The Washington State Long-Term Care Ombudsman Program, an independent organization that advocates for the rights of residents living in long-term care homes, is looking for volunteers in King County.

The Washington State Long-Term Care Ombudsman Program, an independent organization that advocates for the rights of residents living in long-term care homes, is looking for volunteers in King County.

Volunteers needed across King County to protect the rights wellbeing of Washingtonians living in long-term care homes

Nearly 80,000 Washingtonians live in more than 4,300 licensed long-term care facilities homes across the state – most in community-based settings like adult family and assisted living homes, others in nursing homes and other enhanced services facilities.

Over the past four years, long-term care residents have experienced a twin pandemic of COVID infection and prolonged isolation. Even without a global pandemic, many long-term care residents do not receive regular visits from family or friends, or don’t know where to turn for help solving the challenges they face. They may even experience neglect and abuse.

The Washington State Long-Term Care Ombudsman Program is an independent organization that advocates for the rights of residents living in long-term care homes. The program relies heavily on trained volunteers who visit, resolve complaints, and advocate for the rights of residents inside long-term care facilities.

Ombuds is a Swedish word meaning “to advocate for another.”

“We simply could not do what we do without volunteers,” explains Patricia Hunter, Washington State Long-Term Care Ombuds. “Long-Term Care Ombuds are trained to visit, resolve complaints, and advocate for the rights of some of the most vulnerable members of our communities. Volunteer Ombuds assess how residents are doing, flag incidents of poor quality of care, and violations of residents’ rights, and help residents resolve complaints. Ombuds serve as a voice for people who may not feel they have one, or fear that if they complain they may be subject to retaliation.”

In a typical year, trained volunteers donate more than 45,000 hours visiting residents, addressing complaints, including reports of abuse, neglect, and substandard care. They are the eyes and ears, assessing how residents are doing. Ombuds resolve over 90 percent of the complaints received, and reduce the need for costly government or legal interventions. They provide critical support to ensure the quality of care and the rights of residents are being upheld.

Common violations of resident rights and complaints that Ombuds address include:

  • Involuntary discharge/eviction

  • Lack of personal dignity and respect

  • Slow or no response to request for assistance

  • Issues with medications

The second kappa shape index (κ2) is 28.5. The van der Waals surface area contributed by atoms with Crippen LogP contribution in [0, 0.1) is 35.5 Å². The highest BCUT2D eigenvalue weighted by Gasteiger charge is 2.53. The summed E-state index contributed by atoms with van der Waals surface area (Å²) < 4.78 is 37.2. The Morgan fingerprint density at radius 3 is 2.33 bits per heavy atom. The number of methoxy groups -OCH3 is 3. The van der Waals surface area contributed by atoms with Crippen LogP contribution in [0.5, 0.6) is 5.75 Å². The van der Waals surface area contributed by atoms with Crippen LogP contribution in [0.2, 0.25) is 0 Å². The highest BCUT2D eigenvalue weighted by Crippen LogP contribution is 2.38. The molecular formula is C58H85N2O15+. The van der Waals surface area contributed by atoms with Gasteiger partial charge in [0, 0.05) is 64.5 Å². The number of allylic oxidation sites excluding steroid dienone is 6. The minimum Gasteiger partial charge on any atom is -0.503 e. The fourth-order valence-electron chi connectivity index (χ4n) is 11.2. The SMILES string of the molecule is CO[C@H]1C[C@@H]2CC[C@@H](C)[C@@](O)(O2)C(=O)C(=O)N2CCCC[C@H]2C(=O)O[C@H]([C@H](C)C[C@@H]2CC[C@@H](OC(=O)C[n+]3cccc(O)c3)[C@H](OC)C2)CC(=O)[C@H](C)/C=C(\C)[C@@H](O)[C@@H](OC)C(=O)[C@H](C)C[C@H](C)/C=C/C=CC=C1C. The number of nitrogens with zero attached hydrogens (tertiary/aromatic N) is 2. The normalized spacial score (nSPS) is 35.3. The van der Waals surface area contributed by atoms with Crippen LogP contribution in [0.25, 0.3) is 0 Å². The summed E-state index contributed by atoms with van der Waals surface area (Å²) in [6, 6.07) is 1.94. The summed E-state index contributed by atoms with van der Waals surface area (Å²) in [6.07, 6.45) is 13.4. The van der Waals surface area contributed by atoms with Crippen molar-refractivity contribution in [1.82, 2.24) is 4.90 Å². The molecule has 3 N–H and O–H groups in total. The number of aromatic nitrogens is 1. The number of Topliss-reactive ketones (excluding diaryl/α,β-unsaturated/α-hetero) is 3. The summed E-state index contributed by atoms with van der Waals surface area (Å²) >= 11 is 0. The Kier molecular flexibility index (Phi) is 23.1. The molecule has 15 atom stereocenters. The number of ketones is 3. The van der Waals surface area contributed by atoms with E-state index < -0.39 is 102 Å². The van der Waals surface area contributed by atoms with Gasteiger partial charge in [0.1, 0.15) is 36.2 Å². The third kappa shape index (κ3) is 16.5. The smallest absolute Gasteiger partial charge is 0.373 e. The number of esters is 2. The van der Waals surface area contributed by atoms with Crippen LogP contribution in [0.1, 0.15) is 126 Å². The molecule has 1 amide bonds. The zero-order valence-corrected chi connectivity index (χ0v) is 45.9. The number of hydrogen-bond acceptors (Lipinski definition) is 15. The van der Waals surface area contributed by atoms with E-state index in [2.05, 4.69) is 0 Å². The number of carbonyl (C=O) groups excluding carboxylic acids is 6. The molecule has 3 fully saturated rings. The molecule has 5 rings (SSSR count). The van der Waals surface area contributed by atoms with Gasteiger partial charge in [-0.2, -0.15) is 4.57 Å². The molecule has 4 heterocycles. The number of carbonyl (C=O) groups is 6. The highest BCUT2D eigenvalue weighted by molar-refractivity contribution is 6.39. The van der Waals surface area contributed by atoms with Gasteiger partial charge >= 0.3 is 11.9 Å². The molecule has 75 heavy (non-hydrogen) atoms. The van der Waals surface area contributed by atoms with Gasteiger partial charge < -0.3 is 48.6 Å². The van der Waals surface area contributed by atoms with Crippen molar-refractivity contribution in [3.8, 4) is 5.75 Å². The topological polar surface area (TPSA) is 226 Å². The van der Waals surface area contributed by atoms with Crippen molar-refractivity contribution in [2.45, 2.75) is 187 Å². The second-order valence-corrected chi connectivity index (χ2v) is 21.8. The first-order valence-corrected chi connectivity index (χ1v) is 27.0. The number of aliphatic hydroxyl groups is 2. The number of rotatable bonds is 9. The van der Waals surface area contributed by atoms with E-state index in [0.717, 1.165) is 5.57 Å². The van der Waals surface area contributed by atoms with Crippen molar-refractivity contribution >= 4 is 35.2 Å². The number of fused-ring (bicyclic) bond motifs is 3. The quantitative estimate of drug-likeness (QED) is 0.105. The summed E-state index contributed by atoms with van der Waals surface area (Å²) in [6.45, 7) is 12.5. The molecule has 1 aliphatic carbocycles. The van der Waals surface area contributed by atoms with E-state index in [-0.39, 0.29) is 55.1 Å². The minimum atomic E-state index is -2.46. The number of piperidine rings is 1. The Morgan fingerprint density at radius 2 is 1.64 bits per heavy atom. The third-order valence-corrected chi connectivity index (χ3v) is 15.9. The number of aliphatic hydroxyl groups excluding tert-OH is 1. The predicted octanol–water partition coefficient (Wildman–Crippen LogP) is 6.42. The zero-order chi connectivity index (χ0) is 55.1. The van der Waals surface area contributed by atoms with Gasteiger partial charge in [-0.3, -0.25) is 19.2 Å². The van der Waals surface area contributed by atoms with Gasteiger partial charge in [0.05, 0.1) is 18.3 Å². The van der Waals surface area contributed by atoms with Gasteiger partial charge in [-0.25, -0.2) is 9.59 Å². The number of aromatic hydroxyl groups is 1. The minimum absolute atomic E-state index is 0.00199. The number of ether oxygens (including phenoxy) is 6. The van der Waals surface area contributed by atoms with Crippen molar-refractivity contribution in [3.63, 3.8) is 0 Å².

• Issues related to hygiene

  • Civil rights and billing issues

Marilyn Harrelson, a retired teacher in Federal Way; shared her experience as a volunteer long-term care Ombuds: “Residents are so grateful to have someone to talk to. Some folks have very supportive families, but others are very much on their own.

“It’s very satisfying to know you’re helping people make their living situation better, opening lines of communication and helping residents understand they still have their rights. We speak up for residents who too often don’t feel like their voice is being heard,” Harrelson says. “Sometimes all it takes to be helpful is being a good listener, other times, we need to be creative problem solvers and mediators. ”

Research shows that volunteering has multiple health benefits, especially in older adults, including:

  • keeps you moving and thinking, providing physical and mental health benefits

  • reduces stress, anxiety, and depression

  • provides a sense of purpose, increasing life satisfaction and self-esteem and

  • builds social connections and support systems as you meet new people with shared interests

Long term care Ombuds are trained in infection control, issues in aging, mental health, dementia and disability. The certification training, provided at no cost, covers regulations, complaint investigation, interview protocols, cultural competency, advocacy, ombudsman ethics, and the rights of residents. Volunteers and staff meet monthly for continued training and support. Travel mileage is reimbursed.

Community members interested in volunteering with the Long Term Care Ombudsman program can find out how by visitingwww.waombudsman.org or calling 1-800-562-6028.

The news and editorial staff of Sound Publishing, Inc. had no role in the preparation of this post. The views and opinions expressed in this sponsored post are those of the advertiser and do not reflect those of Sound Publishing, Inc.

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